These findings suggest that the technical improvements leading to natural capital accumulation are being widely applied, but that there remains a need to focus more on social capital and institutional development for building resilience and innovation capacity within communities, and aiding the spread of good practice. The low scores for access to credit are worrying, as are the lack of attention paid to adding value to produce before marketing. Some 40 percent of organic projects involve a direct link to consumers and markets - much better than for the main database, but still surprisingly low.

Technical improvements leading to natural capital accumulation are being widely applied, but there remains a need to focus more on social capital and institutional development.

Conclusions on scaling up experiences in organic agriculture

Several conclusions can be drawn from these certified and non-certified organic agriculture cases:

Most of the organic agriculture improvements seen in the past decade have arisen despite existing national policies. These will need major reform. Policies framed to deliver increased food production will have to be changed if they are to help deliver environmental and social benefits too. Food policies framed to help deliver cheap and abundant food regardless of quality will have to change too. And rural development policies and institutions focusing on exogenous solutions to the economic and social problems of rural communities are ill suited to the needs of community-based and participatory development. Nonetheless, there has been increasing global recognition of the need for policies to support sustainable agriculture in general and in some cases, specifically to organic agriculture. Although almost every country would now say it supports sustainable agriculture, the evidence points towards only patchy reforms.

In some contexts where organic agriculture is being adopted, there will also be critical trade-offs that may limit spread. The main secondary problem that may arise in these projects relate to shifts in resource allocation, between landlords and tenants and between men and women:

Experience from the above-mentioned examples suggests that the development in organic agriculture in developing countries will require the following actions:

The cases in this Chapter show that increased agricultural sustainability through adoption of organic methods can be complementary to improvements in rural people's livelihoods. It can deliver increases in food production at relatively low cost. Were these approaches to be widely adopted, they would make a significant impact on rural people's livelihoods, as well as on local and regional food security. But there are clearly major constraints to overcome. There will be losers along with winners, and some of the losers are currently powerful players (e.g. agrochemical companies). And yet, social organization and mobilization in a number of contexts is already leading to new informal and formal alliances that are protecting existing progress and developing the conditions for greater spread41. Improving agricultural sustainability through adoption of organic agriculture may not bring all the solutions, but promising progress has been made in recent years. With further explicit support, particularly through international, national and local policy reforms, these benefits to food security and attendant improvements to natural, social and human capital could spread to much larger numbers of farmers and rural people in the coming decades.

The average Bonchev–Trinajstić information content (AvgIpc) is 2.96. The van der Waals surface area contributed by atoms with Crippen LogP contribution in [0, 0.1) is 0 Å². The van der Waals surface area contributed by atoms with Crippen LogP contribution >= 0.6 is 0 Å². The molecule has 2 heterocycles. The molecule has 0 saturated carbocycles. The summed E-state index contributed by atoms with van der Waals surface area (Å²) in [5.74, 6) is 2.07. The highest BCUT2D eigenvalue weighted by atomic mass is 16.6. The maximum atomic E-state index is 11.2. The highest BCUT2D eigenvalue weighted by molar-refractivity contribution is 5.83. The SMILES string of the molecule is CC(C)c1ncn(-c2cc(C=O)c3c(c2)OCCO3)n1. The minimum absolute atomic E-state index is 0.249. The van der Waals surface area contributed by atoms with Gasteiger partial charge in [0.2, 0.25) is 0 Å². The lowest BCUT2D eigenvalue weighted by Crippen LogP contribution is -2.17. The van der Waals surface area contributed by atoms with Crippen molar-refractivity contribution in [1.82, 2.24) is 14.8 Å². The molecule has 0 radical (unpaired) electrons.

Certified and non-certified organic agriculture tends to succeed when organizations operate in partnership with others.

1 Pretty, 1995; Hinchcliffe et al., 1999; Bunch, 2000; FiBL, 2000; Uphoff, 2002.

2 Carson, 1963; Conway and Pretty, 1991; Steiner et al., 1995; Pimentel et al., 1995; Pingali and Roger, 1995; Waibel and Fleischer, 1998; Norse et al., 2000; Pretty et al., 2000, 2001.

3 Lampkin and Padel, 1994.

4 Balfour, 1943.

5 Conford, 1988.

6 For full details of methodology, see Pretty et al., 2002.

7 Borlaug, 1994a, b; Avery, 1995.

8 Murphy, 1999; Funes, 2001; Kovaleski, 1999; Socorro Castro, 2001.

9 Pretty and Ward, 2001.

10 Röling and Wagemakers, 1997.

11 Ed Ruddell (pers comm.), 1999; Ruddell, 1995; SAFE, 2001.

12 Jean-Marc von der Weid (pers. comm.), 2001.

13 SAFE, 2001.

14 Jos Harmsen and Hans Bolscher (pers. comm.), 2001.

15 Miguel Altieri (pers. comm.), 2001.

16 Rossett, 1997; Funes, 2001.

17 Miguel Altieri (pers. comm.), 2001; SAFE, 2001.

18 M. Saber (pers. comm.), 2001; SAFE, 2001.

19 Adiss Belake (pers.comm.), 2001; SAFE, 2001.

20 Food for the Hungry International (pers.comm.); SAFE, 2001.

21 ActionAid (pers. comm.); SAFE, 2001.

22 John Devavaram (pers. comm.); Devavaram et al., 1999; SAFE, 2001.

23 Manor House annual reports; SAFE, 2001.

24 Peter Omondi (pers. comm.); SAFE, 2001.

25 Francisca Mate, James Atema (pers. comm.); SAFE, 2001.

26 Herren and Pickett, ICIPE annual reports; Pickett, 1999; Khan et al., 2000.

27 Alberta Mascaretti (pers. comm.); SAFE, 2001.

28 Randall Brummet, Daniel Jama (pers. comm.); Brummet, 2000; SAFE, 2001.

29 Hamm, Gronefeld and Halpin, 2002.
Ronald Nigh (pers. comm.); SAFE, 2001.

30 SAFE, 2001.

30 Znaor and Kieft, 2000.

31 CWDS, 1999; SAFE, 2001.

32 Chris Evans, (pers. comm.); SAFE, 2001.

33 SAFE, 2001.

34 Amadou Diop (pers. comm.); Diop, 2000; SAFE, 2001.

35 Amadou Diop (pers. comm.); Diop, 2000; SAFE, 2001.

36 Ratter In Myers and Stolton, 1999; SAFE, 2001.

37 Intermediate Technology Development Group (pers. comm.); SAFE, 2001.

38 SAFE, 2001.

39 Sam Page (pers. comm.); SAFE, 2001.

40 Pretty and Hine, 2000.

41 Pretty and Ward, 2001.